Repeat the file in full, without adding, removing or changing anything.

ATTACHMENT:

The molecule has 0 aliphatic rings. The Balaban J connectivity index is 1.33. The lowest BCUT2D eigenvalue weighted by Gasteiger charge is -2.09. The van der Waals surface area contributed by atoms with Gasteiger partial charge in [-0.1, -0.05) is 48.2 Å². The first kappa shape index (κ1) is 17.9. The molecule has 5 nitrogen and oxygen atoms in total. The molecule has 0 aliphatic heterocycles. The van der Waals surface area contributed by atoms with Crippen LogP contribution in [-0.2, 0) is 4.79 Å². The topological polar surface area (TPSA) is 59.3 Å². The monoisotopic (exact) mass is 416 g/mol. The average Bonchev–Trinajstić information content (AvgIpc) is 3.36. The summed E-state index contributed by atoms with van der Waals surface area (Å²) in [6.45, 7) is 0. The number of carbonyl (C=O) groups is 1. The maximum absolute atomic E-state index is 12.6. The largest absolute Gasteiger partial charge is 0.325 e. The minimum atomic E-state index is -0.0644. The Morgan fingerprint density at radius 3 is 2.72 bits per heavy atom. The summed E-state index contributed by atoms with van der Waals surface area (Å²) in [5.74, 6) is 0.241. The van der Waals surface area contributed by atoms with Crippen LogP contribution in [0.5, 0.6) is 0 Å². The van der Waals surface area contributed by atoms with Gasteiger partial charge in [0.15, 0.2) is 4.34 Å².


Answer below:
The molecule has 0 aliphatic rings. The Balaban J connectivity index is 1.33. The lowest BCUT2D eigenvalue weighted by Gasteiger charge is -2.09. The van der Waals surface area contributed by atoms with Gasteiger partial charge in [-0.1, -0.05) is 48.2 Å². The first kappa shape index (κ1) is 17.9. The molecule has 5 nitrogen and oxygen atoms in total. The molecule has 0 aliphatic heterocycles. The van der Waals surface area contributed by atoms with Crippen LogP contribution in [-0.2, 0) is 4.79 Å². The topological polar surface area (TPSA) is 59.3 Å². The monoisotopic (exact) mass is 416 g/mol. The average Bonchev–Trinajstić information content (AvgIpc) is 3.36. The summed E-state index contributed by atoms with van der Waals surface area (Å²) in [6.45, 7) is 0. The number of carbonyl (C=O) groups is 1. The maximum absolute atomic E-state index is 12.6. The largest absolute Gasteiger partial charge is 0.325 e. The minimum atomic E-state index is -0.0644. The Morgan fingerprint density at radius 3 is 2.72 bits per heavy atom. The summed E-state index contributed by atoms with van der Waals surface area (Å²) in [5.74, 6) is 0.241. The van der Waals surface area contributed by atoms with Crippen LogP contribution in [0.5, 0.6) is 0 Å². The van der Waals surface area contributed by atoms with Gasteiger partial charge in [0.15, 0.2) is 4.34 Å².